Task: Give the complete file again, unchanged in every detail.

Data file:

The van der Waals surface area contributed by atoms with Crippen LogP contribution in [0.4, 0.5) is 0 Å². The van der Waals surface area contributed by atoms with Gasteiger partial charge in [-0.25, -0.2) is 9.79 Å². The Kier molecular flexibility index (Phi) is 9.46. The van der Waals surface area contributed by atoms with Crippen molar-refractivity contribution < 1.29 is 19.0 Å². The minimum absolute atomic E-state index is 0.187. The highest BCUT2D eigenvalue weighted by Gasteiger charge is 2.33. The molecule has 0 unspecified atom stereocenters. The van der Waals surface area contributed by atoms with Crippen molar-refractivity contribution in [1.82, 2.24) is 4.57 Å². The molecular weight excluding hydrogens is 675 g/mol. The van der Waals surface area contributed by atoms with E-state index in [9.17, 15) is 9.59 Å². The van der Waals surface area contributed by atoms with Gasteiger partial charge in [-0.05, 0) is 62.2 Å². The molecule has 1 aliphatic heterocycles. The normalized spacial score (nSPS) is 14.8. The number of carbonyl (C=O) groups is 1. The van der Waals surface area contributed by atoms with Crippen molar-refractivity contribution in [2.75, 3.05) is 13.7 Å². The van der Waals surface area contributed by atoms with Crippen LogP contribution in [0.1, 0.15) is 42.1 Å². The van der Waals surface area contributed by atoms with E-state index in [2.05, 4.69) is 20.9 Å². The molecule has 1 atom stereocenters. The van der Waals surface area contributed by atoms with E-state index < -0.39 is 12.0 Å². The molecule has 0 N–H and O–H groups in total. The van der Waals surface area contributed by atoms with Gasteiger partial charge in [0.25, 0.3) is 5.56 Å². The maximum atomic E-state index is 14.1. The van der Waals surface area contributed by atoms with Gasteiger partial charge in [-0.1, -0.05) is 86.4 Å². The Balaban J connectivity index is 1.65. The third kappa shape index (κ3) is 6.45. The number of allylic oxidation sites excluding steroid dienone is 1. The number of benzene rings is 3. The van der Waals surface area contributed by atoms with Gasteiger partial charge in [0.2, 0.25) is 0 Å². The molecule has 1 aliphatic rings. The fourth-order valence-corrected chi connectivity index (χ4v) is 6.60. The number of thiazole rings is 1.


The van der Waals surface area contributed by atoms with Crippen LogP contribution in [0.4, 0.5) is 0 Å². The van der Waals surface area contributed by atoms with Gasteiger partial charge in [-0.25, -0.2) is 9.79 Å². The Kier molecular flexibility index (Phi) is 9.46. The van der Waals surface area contributed by atoms with Crippen molar-refractivity contribution < 1.29 is 19.0 Å². The minimum absolute atomic E-state index is 0.187. The highest BCUT2D eigenvalue weighted by Gasteiger charge is 2.33. The molecule has 0 unspecified atom stereocenters. The van der Waals surface area contributed by atoms with Crippen molar-refractivity contribution in [1.82, 2.24) is 4.57 Å². The molecular weight excluding hydrogens is 675 g/mol. The van der Waals surface area contributed by atoms with E-state index in [9.17, 15) is 9.59 Å². The van der Waals surface area contributed by atoms with Gasteiger partial charge in [-0.05, 0) is 62.2 Å². The molecule has 1 aliphatic heterocycles. The normalized spacial score (nSPS) is 14.8. The number of carbonyl (C=O) groups is 1. The van der Waals surface area contributed by atoms with Crippen molar-refractivity contribution in [2.75, 3.05) is 13.7 Å². The van der Waals surface area contributed by atoms with Crippen LogP contribution in [0.1, 0.15) is 42.1 Å². The van der Waals surface area contributed by atoms with E-state index in [2.05, 4.69) is 20.9 Å². The molecule has 1 atom stereocenters. The van der Waals surface area contributed by atoms with E-state index < -0.39 is 12.0 Å². The molecule has 0 N–H and O–H groups in total. The van der Waals surface area contributed by atoms with Gasteiger partial charge in [0.25, 0.3) is 5.56 Å². The maximum atomic E-state index is 14.1. The van der Waals surface area contributed by atoms with Gasteiger partial charge in [-0.1, -0.05) is 86.4 Å². The Balaban J connectivity index is 1.65. The third kappa shape index (κ3) is 6.45. The number of allylic oxidation sites excluding steroid dienone is 1. The number of benzene rings is 3. The van der Waals surface area contributed by atoms with Gasteiger partial charge in [0.2, 0.25) is 0 Å². The molecule has 1 aliphatic rings. The fourth-order valence-corrected chi connectivity index (χ4v) is 6.60. The number of thiazole rings is 1.